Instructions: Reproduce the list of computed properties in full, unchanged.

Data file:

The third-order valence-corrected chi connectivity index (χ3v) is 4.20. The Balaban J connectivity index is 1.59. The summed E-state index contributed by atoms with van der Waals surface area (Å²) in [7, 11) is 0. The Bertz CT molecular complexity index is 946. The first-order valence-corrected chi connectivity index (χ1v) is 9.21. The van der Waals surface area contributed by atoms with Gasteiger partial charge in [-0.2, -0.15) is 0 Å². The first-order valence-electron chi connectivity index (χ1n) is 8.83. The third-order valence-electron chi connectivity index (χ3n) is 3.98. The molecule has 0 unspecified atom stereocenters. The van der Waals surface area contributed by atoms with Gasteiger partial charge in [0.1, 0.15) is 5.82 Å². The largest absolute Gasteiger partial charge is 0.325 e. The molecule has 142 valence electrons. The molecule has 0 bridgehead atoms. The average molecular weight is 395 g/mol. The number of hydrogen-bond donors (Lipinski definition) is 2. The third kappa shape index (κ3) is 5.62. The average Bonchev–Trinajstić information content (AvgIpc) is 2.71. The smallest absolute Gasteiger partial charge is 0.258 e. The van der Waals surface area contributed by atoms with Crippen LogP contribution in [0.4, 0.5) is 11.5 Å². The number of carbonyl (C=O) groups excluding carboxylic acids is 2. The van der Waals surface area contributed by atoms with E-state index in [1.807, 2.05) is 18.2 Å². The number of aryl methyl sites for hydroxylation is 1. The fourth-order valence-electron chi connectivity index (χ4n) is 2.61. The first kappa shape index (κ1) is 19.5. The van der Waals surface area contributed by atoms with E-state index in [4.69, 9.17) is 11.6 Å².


The third-order valence-corrected chi connectivity index (χ3v) is 4.20. The Balaban J connectivity index is 1.59. The summed E-state index contributed by atoms with van der Waals surface area (Å²) in [7, 11) is 0. The Bertz CT molecular complexity index is 946. The first-order valence-corrected chi connectivity index (χ1v) is 9.21. The van der Waals surface area contributed by atoms with Gasteiger partial charge in [-0.2, -0.15) is 0 Å². The first-order valence-electron chi connectivity index (χ1n) is 8.83. The third-order valence-electron chi connectivity index (χ3n) is 3.98. The molecule has 0 unspecified atom stereocenters. The van der Waals surface area contributed by atoms with Gasteiger partial charge in [0.1, 0.15) is 5.82 Å². The largest absolute Gasteiger partial charge is 0.325 e. The molecule has 142 valence electrons. The molecule has 0 bridgehead atoms. The average molecular weight is 395 g/mol. The number of hydrogen-bond donors (Lipinski definition) is 2. The third kappa shape index (κ3) is 5.62. The average Bonchev–Trinajstić information content (AvgIpc) is 2.71. The smallest absolute Gasteiger partial charge is 0.258 e. The van der Waals surface area contributed by atoms with Crippen LogP contribution in [0.4, 0.5) is 11.5 Å². The number of carbonyl (C=O) groups excluding carboxylic acids is 2. The van der Waals surface area contributed by atoms with E-state index in [1.807, 2.05) is 18.2 Å². The number of aryl methyl sites for hydroxylation is 1. The fourth-order valence-electron chi connectivity index (χ4n) is 2.61. The first kappa shape index (κ1) is 19.5. The van der Waals surface area contributed by atoms with E-state index in [4.69, 9.17) is 11.6 Å².